In the 70s, the Black Man stood strong and proud, putting the groove on pop culture at large with super cool big screen icons like Dolemite and Shaft and artists like James Brown and Earth, Wind and Fire funking up the music scene. But then, slowly but surely, the Black Man was made into a non-threatening joke again by the Urkels and the Mr Ts and the Fresh Princes,. Unfortunate coincidence? Not according to this adaptation of the online cartoon series “Undercover Brother”, which has a mysterious figure known as the Man working hard to preserve Caucasian domination. Good thing the B.R.O.T.H.E.R.H.O.O.D. is there to fight for “Truth, Justice and the Afro-American Way”! The film revolves around how Undercover Brother (Eddie Griffin), who embodies black empowerment from his platform shoes to his afro, is recruited by the B.R.O.T.H.E.R.H.O.O.D. to stop the Man’s latest scheme: using mind control drugs to turn black presidential candidate General Boutwell (Billy Dee Williams doing a thinly veiled Colin Powell impression) into an embarrassing racial caricature running a chain of fried chicken joints…
This all sounds funny, and it sort of is, but overall “Undercover Brother” is a hit and miss affair. Director Malcolm D. Lee (Spike’s cousin) gives the film a colorful and stylish look, with plenty of great funky music, cheesy use of retro visual tricks like freeze frames and split screens, but the comedy just ain’t that good. I smiled a lot during the movie but laughed only occasionally, and never hysterically. The racial humour gets repetitive and predictable, and it’s often more concerned taking easy digs at dated black and white stereotypes than in trying to be incisive.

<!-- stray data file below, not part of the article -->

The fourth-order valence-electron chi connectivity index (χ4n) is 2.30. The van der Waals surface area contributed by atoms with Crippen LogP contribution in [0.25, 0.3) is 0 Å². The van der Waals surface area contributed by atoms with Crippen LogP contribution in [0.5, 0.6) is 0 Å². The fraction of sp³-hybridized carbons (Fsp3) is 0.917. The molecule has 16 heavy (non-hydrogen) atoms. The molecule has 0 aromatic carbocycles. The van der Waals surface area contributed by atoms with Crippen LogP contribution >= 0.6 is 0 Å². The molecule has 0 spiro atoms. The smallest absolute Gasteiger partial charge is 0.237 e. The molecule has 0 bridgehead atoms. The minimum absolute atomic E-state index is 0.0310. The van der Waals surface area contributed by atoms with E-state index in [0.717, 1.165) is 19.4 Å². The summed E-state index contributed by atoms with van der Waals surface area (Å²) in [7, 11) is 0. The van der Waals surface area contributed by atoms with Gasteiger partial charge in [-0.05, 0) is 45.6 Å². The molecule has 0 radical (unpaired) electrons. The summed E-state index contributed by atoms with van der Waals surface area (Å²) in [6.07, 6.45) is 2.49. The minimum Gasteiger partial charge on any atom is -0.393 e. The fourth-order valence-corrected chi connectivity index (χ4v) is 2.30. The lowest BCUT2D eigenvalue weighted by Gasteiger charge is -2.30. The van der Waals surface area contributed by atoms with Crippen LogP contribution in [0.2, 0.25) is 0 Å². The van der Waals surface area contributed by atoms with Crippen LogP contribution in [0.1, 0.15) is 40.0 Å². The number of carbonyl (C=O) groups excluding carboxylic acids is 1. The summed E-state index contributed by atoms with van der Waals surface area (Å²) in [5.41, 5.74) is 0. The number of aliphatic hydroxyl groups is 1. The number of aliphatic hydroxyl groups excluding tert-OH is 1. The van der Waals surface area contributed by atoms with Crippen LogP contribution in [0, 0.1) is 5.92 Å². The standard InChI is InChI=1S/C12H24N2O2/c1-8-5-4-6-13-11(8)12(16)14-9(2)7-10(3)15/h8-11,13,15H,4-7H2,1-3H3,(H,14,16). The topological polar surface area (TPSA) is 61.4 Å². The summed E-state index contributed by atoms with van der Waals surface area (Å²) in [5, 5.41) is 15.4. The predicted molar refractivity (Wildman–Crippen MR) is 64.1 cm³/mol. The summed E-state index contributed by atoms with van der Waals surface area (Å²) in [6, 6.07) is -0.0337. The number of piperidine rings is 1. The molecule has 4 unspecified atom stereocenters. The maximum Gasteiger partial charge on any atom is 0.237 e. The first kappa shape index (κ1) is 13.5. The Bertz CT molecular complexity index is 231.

There are some inspired moments, like when Undercover Brother poses as mild-mannered Anton Jackson, who wears sweaters and loafers, speaks white and avoids any aggressive black behaviour. Brother ends up starting to like this life of blending in, especially with how he gets to sleep with a white woman (Denise Richards), “the black man’s kryptonite”! I also enjoyed the supporting cast, be it the hilarious Dave Chappelle as the paranoid Conspiracy Brother, Chris Kattan as the racist villain who struggles against his inner love of black culture or Neil Patrick Harris as a B.R.O.T.H.E.R.H.O.O.D. intern who decries discrimination against white people!
Yet as hard as “Undercover Brother” tries to be a black “Austin Powers”, it lacks the demented brilliance of a guy like Mike Myers. In fact, Eddie Griffin might be the weakest thing about the film. He’s got the afro, but not the attitude of blaxploitation heroes. I’d say that this is also the problem of the movie as a whole: it looks like soul cinema, but it doesn’t feel like it. It’s really just another spy movie spoof in different clothes, an enjoyable but forgettable diversion.